As I have mentioned before I use Endnote a lot, including for keeping a research journal. I like it a lot because it is flexible, searchable, automatically backed up on the cloud, and I can access it from my computer, ipad and phone so its always with me. OneNote can take a bit of getting used to, because it does not have all the features of writing software like Word, or table software like Excel. But it does do lots of things they don’t and links in well with them to make my life easier. Here are some tips I find particularly useful:
- Use your notebook as an alternative brain. You have enough to remember without cluttering your mind with where things are and what you did. Over a long project it gets hard to remember. Write it down in your notebook instead.
- Use the search function to find things. Once your notebook starts to get a lot of stuff in it, it can be hard to find things. But its much easier than a paper notebook because you have a search function.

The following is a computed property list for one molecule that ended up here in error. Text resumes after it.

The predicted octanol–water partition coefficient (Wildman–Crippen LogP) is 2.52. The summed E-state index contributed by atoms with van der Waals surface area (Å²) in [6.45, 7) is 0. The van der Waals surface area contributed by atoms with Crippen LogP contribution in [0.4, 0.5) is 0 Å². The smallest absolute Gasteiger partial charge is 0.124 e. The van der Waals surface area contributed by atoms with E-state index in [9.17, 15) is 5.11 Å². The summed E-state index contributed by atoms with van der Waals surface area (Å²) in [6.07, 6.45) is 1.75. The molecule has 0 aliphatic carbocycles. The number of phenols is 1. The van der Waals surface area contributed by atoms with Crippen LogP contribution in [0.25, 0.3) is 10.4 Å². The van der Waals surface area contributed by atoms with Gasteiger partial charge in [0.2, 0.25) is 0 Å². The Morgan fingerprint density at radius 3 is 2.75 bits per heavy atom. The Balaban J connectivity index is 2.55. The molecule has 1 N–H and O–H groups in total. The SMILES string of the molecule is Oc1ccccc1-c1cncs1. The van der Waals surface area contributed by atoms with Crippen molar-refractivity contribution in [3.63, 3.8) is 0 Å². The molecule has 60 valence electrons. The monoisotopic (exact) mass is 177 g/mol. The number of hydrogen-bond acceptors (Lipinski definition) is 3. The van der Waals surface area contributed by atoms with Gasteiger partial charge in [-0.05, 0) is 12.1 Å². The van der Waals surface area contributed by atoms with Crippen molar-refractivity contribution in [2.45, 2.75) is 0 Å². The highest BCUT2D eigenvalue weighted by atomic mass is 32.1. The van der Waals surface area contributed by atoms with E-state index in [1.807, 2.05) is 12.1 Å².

- Rearrange pages and sections if you need to. OneNote will automatically put a date stamp on your entries so I tend to generally just enter them in sections by month. But sometimes I need to gather up all the pages that are on a certain topic and I move these to a new section on that topic. OneNote pages can be dragged and dropped to move them around easily.
- Make use of links to other parts of your OneNote notebook. Its easy to link to other pages and other notebooks in OneNote. Use this feature to refer to relevant previous entries like magic. Create organizing pages which summarise where things are.
- Use your notebook as one place to store information from all sorts of files, emails and webpages. You can create links to folders, spreadsheets and documents stored on your computer, send copies of emails to the notebook (including their attachments) and send copies of websites to your notebook. You can also insert photos of your fieldwork or photos of drawings/diagrams you have done. This way you have everything in one place where you can find it.